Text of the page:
These sanctions, effectively amounting to the waging of economic warfare are, as journalist Tim Young pointed out, “part of an overall strategy to undermine and topple the elected government of President Nicolas Maduro and secure control of Venezuela’s vast oil reserves and other natural resources and wealth.” Threats to assassinate Maduro have also been made as part of the strategy to bring about a US-friendly government in Caracas.

Chavez & the Bolivarian revolution

Previous attempts at illegal regime change were made against Maduro’s predecessor, Hugo Chavez, most notably the attempted coup in 2002. In April of that year, the New York Times described in Orwellian fashion, the illegal military intervention that temporarily overthrew the then democratically-elected president, as “a positive step away from dictatorship towards democracy.”

President Nicolas Maduro, who has been entrusted by the Venezuelan people to continue the Bolivarian revolutionary path mapped out by Chavez, initially began facing a systematic backlash from a corporate media in lock-step to Western capitalists hell-bent on destroying a socialist government’s control of vast oil reserves, almost two years ago:

“Venezuela Leaps Towards Dictatorship” said The Economist. “Venezuela Flirts With Outright Dictatorship”, exclaimed The Independent. The New York Times headlined with “Venezuela’s Descent Into Dictatorship”, while The Guardian’s “Let’s Call Venezuela What it is under Maduro: a Dictatorship”, was even more forthright in its message. To top it all, Newsweekwent for the double whammy, “Putin Steps In To Bolster Venezuelan Dictator, Maduro.”

Western threats

Recent news to have emerged from the corporate media concern what are clearly coordinated and identically worded threats made against Maduro. The governments of Spain, Germany and France have stated that unless the Venezuelan president holds snap elections within eight days, they will recognize the self-proclaimed “interim president”, Juan Guaido (who?) as Venezuela’s legitimate head of state.

This is an indication that the propaganda has entered a new phase. It also comes on the back of the claim reportedly made by UK foreign secretary Jeremy Hunt that “Maduro is not the legitimate leader of Venezuela,” which presumably explains why the Bank of England felt it could justify the theft of £1.4 billion of Venezuela’s money.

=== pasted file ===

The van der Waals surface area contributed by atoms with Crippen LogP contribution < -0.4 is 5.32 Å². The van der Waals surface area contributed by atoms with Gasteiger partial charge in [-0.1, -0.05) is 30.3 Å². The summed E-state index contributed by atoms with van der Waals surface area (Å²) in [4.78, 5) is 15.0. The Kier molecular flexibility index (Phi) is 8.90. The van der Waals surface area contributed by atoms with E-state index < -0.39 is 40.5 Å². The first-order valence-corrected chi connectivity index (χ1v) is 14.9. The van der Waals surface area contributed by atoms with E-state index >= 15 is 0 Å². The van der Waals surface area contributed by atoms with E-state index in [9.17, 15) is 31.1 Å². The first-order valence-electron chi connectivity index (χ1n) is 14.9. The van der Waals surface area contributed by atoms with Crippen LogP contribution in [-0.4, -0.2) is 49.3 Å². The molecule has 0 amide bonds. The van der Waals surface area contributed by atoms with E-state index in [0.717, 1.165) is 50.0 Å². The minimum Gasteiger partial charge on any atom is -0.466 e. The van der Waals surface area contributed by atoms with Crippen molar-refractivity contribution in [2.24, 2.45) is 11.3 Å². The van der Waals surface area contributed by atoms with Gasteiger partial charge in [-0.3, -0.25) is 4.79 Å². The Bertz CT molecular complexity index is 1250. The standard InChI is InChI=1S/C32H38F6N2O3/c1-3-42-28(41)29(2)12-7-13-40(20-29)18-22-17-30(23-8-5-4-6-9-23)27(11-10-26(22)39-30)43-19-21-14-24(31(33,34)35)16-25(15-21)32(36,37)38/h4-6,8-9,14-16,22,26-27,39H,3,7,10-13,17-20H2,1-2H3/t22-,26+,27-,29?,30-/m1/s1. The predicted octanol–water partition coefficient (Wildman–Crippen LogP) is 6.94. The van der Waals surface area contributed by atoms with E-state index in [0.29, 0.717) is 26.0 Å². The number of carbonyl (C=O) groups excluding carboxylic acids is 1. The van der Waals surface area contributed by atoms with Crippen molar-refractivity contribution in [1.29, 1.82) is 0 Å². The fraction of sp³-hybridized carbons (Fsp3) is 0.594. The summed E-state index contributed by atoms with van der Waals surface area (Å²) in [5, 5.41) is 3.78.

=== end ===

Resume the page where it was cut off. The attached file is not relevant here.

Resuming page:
Maduro’s Constituent Assembly election victory, contradicts Hunt’s assertion. Indeed, the democratic gains that the Bolivarian revolution have inspired have been phenomenal. Since the revolution became established, poverty in the country has fallen from 43% to 26% and extreme poverty from 17% to less than 7%. Moreover, children’s attendance at school has increased from six million to 13 million, while college attendance has more than quadrupled. Infant mortality has been reduced by an astonishing 50%.

Transformative socialist policies of this kind that have benefited the poorest were described, perversely, by US senator Marco Rubio as Maduro’s attempt to “permanently change the democratic order”. In reality, the purpose of the recently constituted assembly is to make the democratic gains made by Chavez irreversible. However, with millions of US dollars flowing into the country to fund opposition groups, allied to the decision of the Venezuelan government to drop the US dollar, would appear in totality to indicate that Washington is preparing for an illegal coup anytime soon.

Daniel Margrain

Daniel Margrain

Daniel graduated in 2001 with an Upper Second Class Honours degree in Human Geography and Social Policy. He has a masters in Globalisation, Culture and the City at Goldsmiths, London. He is a massive fan of musician, Neil Young. His favourite book is Murder In Samarkand by Craig Murray. His favourite album is Van Morrison's Astral Weeks and his favourite film is Giuseppe Tornatore's Cinema Paradiso. Daniel's interests include politics and current affairs and social and urban theory.
Daniel Margrain